We developed an ink-jet printing method for fabricating inorganic microdisks at room temperature, which is much lower than the melting point of solid-state inorganic oxide, and have fabricated an organic-inorganic hybrid microdisk laser. Silica was used as the inorganic disk material, and microdisk-shaped aggregates were formed by the ink-jet printing method using a solution in which nanosilica particles were dispersed in propylene glycol monomethylether (PGME) solvent. Then, a microdisk capable of laser oscillation was also prepared by preliminarily adding the laser dye rhodamine 6G to the ink to form a mixed organic material. The structural evaluation of the printed microdisk was first conducted using an optical microscope, a scanning electron microscope (SEM), and an atomic force microscope (AFM). The results of laser oscillation evaluation by optical excitation showed that the printed microdisk sufficiently functions as an optical resonator with a low optical loss. In these evaluations, excellent values such as a surface roughness of 5.83 nm from root mean square (R. M. S.) which is one forth smaller than the particle diameter, and a laser oscillation threshold of 4.76 µJ/mm2 at a wavelength of 601.4 nm were obtained. To the best of our knowledge, this is the first time that an inorganic microdisk has been fabricated at room temperature to realize an organic-inorganic hybrid microdisk laser.
© 2018 Optical Society of America under the terms of the OSA Open Access Publishing Agreement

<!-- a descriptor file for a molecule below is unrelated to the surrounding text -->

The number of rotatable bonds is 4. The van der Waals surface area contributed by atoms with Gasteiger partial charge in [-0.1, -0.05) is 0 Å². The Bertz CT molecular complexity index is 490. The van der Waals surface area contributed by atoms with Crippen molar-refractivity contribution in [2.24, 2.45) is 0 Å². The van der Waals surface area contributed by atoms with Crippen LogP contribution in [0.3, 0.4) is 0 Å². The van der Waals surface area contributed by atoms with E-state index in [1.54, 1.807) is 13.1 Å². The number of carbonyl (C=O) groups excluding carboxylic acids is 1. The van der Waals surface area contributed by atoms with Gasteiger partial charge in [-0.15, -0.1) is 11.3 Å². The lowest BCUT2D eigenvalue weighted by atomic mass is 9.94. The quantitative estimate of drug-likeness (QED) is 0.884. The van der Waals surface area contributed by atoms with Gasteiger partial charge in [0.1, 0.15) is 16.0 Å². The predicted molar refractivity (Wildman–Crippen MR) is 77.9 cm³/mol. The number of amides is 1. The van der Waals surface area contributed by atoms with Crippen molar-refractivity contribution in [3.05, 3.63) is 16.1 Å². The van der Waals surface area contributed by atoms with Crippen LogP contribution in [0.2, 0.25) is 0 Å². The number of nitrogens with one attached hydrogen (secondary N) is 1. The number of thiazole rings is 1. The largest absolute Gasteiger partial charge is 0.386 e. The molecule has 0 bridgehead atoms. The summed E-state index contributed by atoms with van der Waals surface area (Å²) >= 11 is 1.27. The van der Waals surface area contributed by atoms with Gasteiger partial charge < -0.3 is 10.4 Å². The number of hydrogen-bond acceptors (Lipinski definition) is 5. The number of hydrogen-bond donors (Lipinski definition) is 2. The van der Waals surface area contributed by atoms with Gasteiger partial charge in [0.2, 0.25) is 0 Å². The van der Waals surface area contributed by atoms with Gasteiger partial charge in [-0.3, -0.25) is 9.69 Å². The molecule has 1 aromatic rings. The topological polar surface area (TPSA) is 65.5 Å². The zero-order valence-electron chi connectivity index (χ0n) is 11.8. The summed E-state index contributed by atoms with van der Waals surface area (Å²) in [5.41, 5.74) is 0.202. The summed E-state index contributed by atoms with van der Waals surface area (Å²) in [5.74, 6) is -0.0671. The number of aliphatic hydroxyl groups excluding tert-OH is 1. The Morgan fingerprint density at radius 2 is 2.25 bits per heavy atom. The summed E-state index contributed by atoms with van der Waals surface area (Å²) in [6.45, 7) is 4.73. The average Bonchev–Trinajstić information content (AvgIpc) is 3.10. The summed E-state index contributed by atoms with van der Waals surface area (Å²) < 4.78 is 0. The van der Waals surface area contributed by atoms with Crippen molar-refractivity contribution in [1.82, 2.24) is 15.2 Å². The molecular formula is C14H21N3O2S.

The optical microdisk cavity is a type of optical microcavity having a diameter of about several micrometers to several hundred micrometers. It has a high quality factor (Q factor) owing to the formation of whispering-gallery modes (WGMs) in which light propagates stably in the circumferential direction. Therefore, related studies, such as on integrated optics, low threshold lasers, nonlinear optics, optical signal processing, and highly sensitive biosensors are actively conducted [1–19]. In the latest research on microdisk, a high-Q integrated microdisks was also reported . Among various shapes such as spheres, rods, and rings, the microdisk has a planar shape, so light is localized only on the edge. Therefore, it is easy to obtain pure basic mode WGM and higher Q factors with smaller mode volume. In addition, since it can be fabricated onto a flat surface, a curved surface, or a large area [3,4,6,8–12,20], it is attractive in mounting and application [2,6,8,12–14]. The fabrication methods and material combinations have been widely reported. As mainstream “subtractive methods,” the photolithography method [2–4,6,9,10,12,20], electron beam/laser beam exposure method [4,9,11], and sol-gel method  are used. Among them, the photolithography method is frequently used, and it is suitable for simultaneous, large-quantity fabrication with a high precision. However, it requires dedicated equipment for each process, and chemical treatment with a strong stimulus or thermal treatment with high temperature are also necessary in the fabricating process. These treatments are likely to cause stress or damage of materials. Thus materials that can be used are limited in these subtractive methods, since durability at chemical treatment like gas etching and temperature at which material flows such as melting point (e. g., 1600°C on silica) or glass transition temperature (e. g., 160°C on PMMA) are different for each material. For example, the preparation of microdisks of silica [2,3,6,10,20] involves four processes: (1) silica layer formation by thermal oxidation on a silicon substrate, (2) exposure and development, (3) substrate etching, and (4) heat flow and annealing. Actually, thermal treatment is required in two processes, including for melting the material. The electron beam/laser beam exposure method and sol-gel method also include a thermal treatment process. To overcome these limitations, we recently developed a new “ink-jet printing method [5, 16].” This is an “additive method” for fabricating organic microdisks using spherical polymer and can fabricate microdisks on-site or on demand. As ink ejection is possible at room temperature under atmospheric pressure, which is a feature of the ink-jet technique, the extent of deterioration and distortion of the organic materials and thermal stress on them are not significant. In addition, the process can perform with low cost since material and energy consumption are extremely low. Furthermore, to our knowledge, the fabricated organic microdisks exhibited relatively ultra-low lasing threshold and high Q factor. The preparation of microdisks by these subtractive/additive techniques by using many materials have been previously reported [1–6,8–12]. In the organic category, there are microdisks produced using linear polymers (e.g., polymethyl methacrylate (PMMA)) [4,9], a spherical polymer [5,16], and laser dyes doped in these polymers [4,5,16]. In the inorganic category, there are microdisks prepared using silica [2,3,6,10,12,20], silicon , and rare earth ions doped in them [10,12]. Focusing on the cavity and dopant material combination, organic-organic or inorganic-inorganic microdisks have been developed, but organic-inorganic microdisks have not yet been developed, although there are reports on applications in which other materials are coated on a single material disk  or composition is used as microdisk material synthesized of organic element and inorganic element . In other words, to the best of our knowledge, there are currently no organic-inorganic hybrid microdisks freely combined with gain material and host material each other. This is because the required process temperature is different between inorganic and organic materials due to the difference between the melting point and the glass transition temperature in the subtractive method. On the other hand, the ink-jet printing additive method is limited to the use of the organic materials, since the technique is carried out at temperatures much lower than the melting point of inorganic materials. In this study, we have established a method for fabricating inorganic microdisks by the ink-jet printing method at room temperature environment, which is much lower than the material melting point, and have developed an organic-inorganic hybrid microdisk. When silica–an inorganic material–was used, microdisk-shaped aggregates were formed by the ink-jet printing method using a solution in which nanosilica particles were dispersed in PGME solvent. As a mixed organic material, a microdisk capable of laser oscillation was also prepared by preliminarily adding the laser dye rhodamine 6G to the ink. The structural evaluation of the printed microdisk was first conducted. The evaluation of laser oscillation by optical excitation showed that the printed microdisk sufficiently functions as an optical resonator with a low optical loss. To the best of our knowledge, this is the first time that an inorganic microdisk was fabricated at room temperature to produce an organic-inorganic hybrid microdisk.